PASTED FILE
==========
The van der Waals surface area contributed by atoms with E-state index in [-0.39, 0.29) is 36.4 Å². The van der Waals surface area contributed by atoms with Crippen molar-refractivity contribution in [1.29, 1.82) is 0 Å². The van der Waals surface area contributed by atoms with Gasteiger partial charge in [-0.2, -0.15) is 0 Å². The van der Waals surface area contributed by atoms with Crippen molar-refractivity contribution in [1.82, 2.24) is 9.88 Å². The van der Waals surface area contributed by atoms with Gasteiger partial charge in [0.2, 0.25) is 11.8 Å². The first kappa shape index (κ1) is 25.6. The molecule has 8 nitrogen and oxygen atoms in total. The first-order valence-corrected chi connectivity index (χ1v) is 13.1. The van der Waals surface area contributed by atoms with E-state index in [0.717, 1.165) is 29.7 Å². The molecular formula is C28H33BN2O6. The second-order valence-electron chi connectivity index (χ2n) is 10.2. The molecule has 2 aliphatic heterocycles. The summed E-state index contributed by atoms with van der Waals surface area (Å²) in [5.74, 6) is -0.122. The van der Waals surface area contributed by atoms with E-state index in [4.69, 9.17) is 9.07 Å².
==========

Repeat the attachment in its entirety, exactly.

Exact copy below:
The van der Waals surface area contributed by atoms with E-state index in [-0.39, 0.29) is 36.4 Å². The van der Waals surface area contributed by atoms with Crippen molar-refractivity contribution in [1.29, 1.82) is 0 Å². The van der Waals surface area contributed by atoms with Gasteiger partial charge in [-0.2, -0.15) is 0 Å². The van der Waals surface area contributed by atoms with Crippen molar-refractivity contribution in [1.82, 2.24) is 9.88 Å². The van der Waals surface area contributed by atoms with Gasteiger partial charge in [0.2, 0.25) is 11.8 Å². The first kappa shape index (κ1) is 25.6. The molecule has 8 nitrogen and oxygen atoms in total. The first-order valence-corrected chi connectivity index (χ1v) is 13.1. The van der Waals surface area contributed by atoms with E-state index in [0.717, 1.165) is 29.7 Å². The molecular formula is C28H33BN2O6. The second-order valence-electron chi connectivity index (χ2n) is 10.2. The molecule has 2 aliphatic heterocycles. The summed E-state index contributed by atoms with van der Waals surface area (Å²) in [5.74, 6) is -0.122. The van der Waals surface area contributed by atoms with E-state index in [4.69, 9.17) is 9.07 Å².